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Association Analysis

Association Analysis

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Association Analysis

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  1. Association Analysis Dr. Chris Carlson FHCRC SeattleSNPs March 21, 2006

  2. Analyzing SNP Data • Study Design • SNPs vs Haplotypes • Regression Analysis • Population Structure • Multiple Testing • Whole Genome Analysis

  3. Analyzing SNP Data • Study Design • SNPs vs Haplotypes • Regression Analysis • Population Structure • Multiple Testing • Whole Genome Analysis

  4. Study Design • Heritability • Prior hypotheses • Target phenotype(s) • Power • Ethnicity • Replication

  5. Heritability • Is your favorite phenotype genetic? • Heritability (h2) is the proportion of variance attributed to genetic factors • h2 ~ 100%: ABO Blood type, CF • h2 > 80%: Height, BMI, Autism • h2 50-80%: Smoking, Hypertension, Lipids • h2 20- 50%: Marriage, Suicide, Religiousness • h2 ~ 0: ??

  6. Prior Hypotheses • There will always be too much data • There will (almost) always be priors • Favored SNPs • Favored Genes • Make sure you’ve stated your priors (if any) explicitly BEFORE you look at the data

  7. LDL LDLR Diet IL6 Acute Illness CRP Target Phenotypes MI Carlson et al., Nature v. 429 p. 446

  8. Statistical Power • Null hypothesis: all alleles are equal risk • Given that a risk allele exists, how likely is a study to reject the null? • Are you ready to genotype?

  9. Genetic Relative Risk

  10. Power Analysis • Statistical significance • Significance = p(false positive) • Traditional threshold 5% • Statistical power • Power = 1- p(false negative) • Traditional threshold 80% • Traditional thresholds balance confidence in results against reasonable sample size

  11. True Distribution Distribution under H0 95% c.i. under H0 Small sample: 50% Power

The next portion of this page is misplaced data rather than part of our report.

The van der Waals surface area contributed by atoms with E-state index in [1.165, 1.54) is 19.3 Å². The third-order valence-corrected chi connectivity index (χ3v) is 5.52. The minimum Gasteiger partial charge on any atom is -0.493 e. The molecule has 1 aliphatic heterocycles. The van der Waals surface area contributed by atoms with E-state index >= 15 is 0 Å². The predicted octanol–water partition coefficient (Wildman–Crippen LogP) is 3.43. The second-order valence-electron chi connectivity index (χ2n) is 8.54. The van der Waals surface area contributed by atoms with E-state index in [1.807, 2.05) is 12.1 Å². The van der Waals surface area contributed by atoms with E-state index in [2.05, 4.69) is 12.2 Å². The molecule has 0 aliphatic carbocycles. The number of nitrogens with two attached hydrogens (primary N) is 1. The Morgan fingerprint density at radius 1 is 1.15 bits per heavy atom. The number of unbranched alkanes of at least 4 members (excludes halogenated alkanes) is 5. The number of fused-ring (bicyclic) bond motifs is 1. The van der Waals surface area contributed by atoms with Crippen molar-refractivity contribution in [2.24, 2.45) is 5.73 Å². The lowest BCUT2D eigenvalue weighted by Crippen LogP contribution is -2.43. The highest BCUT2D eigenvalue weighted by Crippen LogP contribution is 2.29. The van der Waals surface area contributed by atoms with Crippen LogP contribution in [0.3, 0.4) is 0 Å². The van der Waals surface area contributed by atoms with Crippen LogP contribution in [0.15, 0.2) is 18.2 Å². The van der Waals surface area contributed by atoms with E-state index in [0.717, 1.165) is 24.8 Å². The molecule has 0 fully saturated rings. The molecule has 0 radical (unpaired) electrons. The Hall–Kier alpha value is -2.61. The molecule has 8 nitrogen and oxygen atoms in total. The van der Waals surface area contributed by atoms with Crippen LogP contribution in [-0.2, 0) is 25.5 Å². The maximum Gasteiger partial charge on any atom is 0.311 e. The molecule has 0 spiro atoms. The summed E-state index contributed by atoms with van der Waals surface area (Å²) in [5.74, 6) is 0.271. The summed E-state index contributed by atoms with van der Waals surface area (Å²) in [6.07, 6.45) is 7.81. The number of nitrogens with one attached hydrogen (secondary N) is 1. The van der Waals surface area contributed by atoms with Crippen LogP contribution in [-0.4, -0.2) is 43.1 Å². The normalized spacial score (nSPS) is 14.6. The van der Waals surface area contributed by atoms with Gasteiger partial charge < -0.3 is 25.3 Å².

12. Maximizing Power • Effect size • Larger relative risk = greater difference between means • Sample size • Larger sample = smaller SEM • Measurement error • Less error = smaller SEM

  13. Large sample: 97.5% Power

  14. Homozygous Relative Risk = 4 Multiplicative Risk Model Het RR = 2 Case Freq 18.2% Control Freq 9.9% Homozygous Relative Risk = 2 Multiplicative Risk Model Het RR = 1.4 Case Freq 13.6% Control Freq 9.96% Risk Allele Example10% Population Frequency

  15. Power to Detect RR=2N Cases, N Controls

  16. Power to Detect RR=2N Cases, N Controls

  17. Power to Detect RR=2N Cases, N Controls

  18. Power to Detect RR=2N Cases, N Controls

  19. Power to Detect SNP Risk200 Cases, 200 Controls

  20. Power Analysis Summary • For common disease, relative risk of common alleles is probably less than 4 • Maximize number of samples for maximal power • For RR < 4, measurement error of more than 1% can significantly decrease power, even in large samples

  21. SNP Selection for Association Studies Direct: Catalog and test all functional variants for association Indirect: Use dense SNP map and select based on LD Collins, Guyer, Chakravarti (1997). Science 278:1580-81

  22. Parameters for SNP Selection • Allele Frequency • Putative Function (cSNPs) • Genomic Context (Unique vs. Repeat) • Patterns of Linkage Disequilibrium

  23. Focus on Common Variants - Haplotype Patterns SNPs > 10% MAF All Gene SNPs

  24. Why Common Variants? • Rare alleles with large effect (RR > 4) should already be identified from linkage studies • Association studies have low power to detect rare alleles with small effect (RR < 4) • Rare alleles with small effect are not important, unless there are a lot of them • Theory suggests that it is unlikely that many rare alleles with small effect exist (Reich and Lander 2001).